Retail media is scaling fast. McKinsey & Co. projects retail media ad spend will reach $50 billion by 2023, up 150% from 2019, and account for 25% of all digital media spend. In a survey conducted by the management consultancy, more than 85% of consumer packaged goods companies expect to increase spending on retail media within the next year. By 2024, the retail media ad spend is projected to double to $100 billion. Amazon is the prototypical example of a retailer that’s built a robust media network, but nearly every major American retailer, including Walmart, Target, Best Buy, Home Depot, Costco, Kroger, Dollar General, Instacart and Macy’s has done the same. Macy’s launched its network in 2020, and it already generated $105 million in net revenue by 2021.
Cosmetics and skincare brand Winky Lux participates in Target’s Roundel media network digital ad programs. According to co-founder and CEO Natalie Mackey, the participation has effectively raised brand awareness among Target customers particularly in tandem with paid social media ads. She says, “We have less than 15% unassisted brand awareness in the market, which is actually not too bad for a brand our size, but, for us, these tools can be really useful in connecting with a much broader audience that we couldn’t necessarily build on our own.”
Despite the attractiveness of retail media networks, they’re not perfect systems. Brands lament data transparency and attribution nebulousness persists. Mackey has run into those issues with Roundel, but views them as a fair trade for being in front of Target’s large pool of customers. “You’re not getting as much data as you would want. For example, we don’t know what the click-through rates are because we have no visibility onto the landing page,” she says. “But, at the same time, you couldn’t possibly access the customer level that a big retailer can access. So, you give up some transparency for the privilege of reaching millions of customers. They can create lookalike audiences you could never create and get really granular because they have so much info.”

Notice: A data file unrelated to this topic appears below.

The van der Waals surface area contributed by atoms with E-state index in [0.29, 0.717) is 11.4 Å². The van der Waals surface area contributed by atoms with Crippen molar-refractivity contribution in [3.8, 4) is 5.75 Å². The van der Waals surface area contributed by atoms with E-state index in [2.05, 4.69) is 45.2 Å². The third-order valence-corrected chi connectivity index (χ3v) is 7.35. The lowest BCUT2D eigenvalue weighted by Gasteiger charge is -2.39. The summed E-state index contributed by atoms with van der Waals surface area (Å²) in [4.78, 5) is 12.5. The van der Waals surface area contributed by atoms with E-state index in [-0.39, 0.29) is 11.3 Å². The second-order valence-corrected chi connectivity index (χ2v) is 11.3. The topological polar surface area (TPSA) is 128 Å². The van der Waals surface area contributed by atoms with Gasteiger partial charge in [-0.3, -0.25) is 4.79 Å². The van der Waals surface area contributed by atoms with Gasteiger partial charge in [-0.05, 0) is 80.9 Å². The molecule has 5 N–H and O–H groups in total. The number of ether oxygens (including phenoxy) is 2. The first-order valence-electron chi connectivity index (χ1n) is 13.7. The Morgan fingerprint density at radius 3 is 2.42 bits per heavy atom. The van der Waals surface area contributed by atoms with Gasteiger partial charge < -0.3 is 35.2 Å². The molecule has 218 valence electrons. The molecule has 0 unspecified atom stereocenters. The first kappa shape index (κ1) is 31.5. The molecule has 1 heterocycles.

Smaller brands interested in ads via retail media networks have to try to decipher the programs that are the most financially viable for them. Katz says, “Brands that don’t have a lot of runway with their budgets are probably going to feel torn and exasperated. It’s one more place for them to put their money, but the more you can spend, the more you learn.” She continues. “What are the best practices? What’s a typical cost that people are starting with for the marketing networks? What kind of ROI are they seeing? Lean on that retailer. Demand this information from them because that retailer needs you to succeed, too.” Katz estimates participation in managed ad services at a retailer like Walmart can set a brand back $100,000 at minimum.
Smaller brands just don’t have the money to muck around with an ad avenue they’re not sure about. “The challenge is knowing what they’re getting into,” says Mackey. “Smaller brands have to be so laser-focused and performance-driven because of limited resources. If someone looked at this like their own performance marketing, they might be disappointed, but, if they looked at it as a really great brand build and a way to connect with captive, highly-targeted customers, then I think they would be in a good space to move forward.”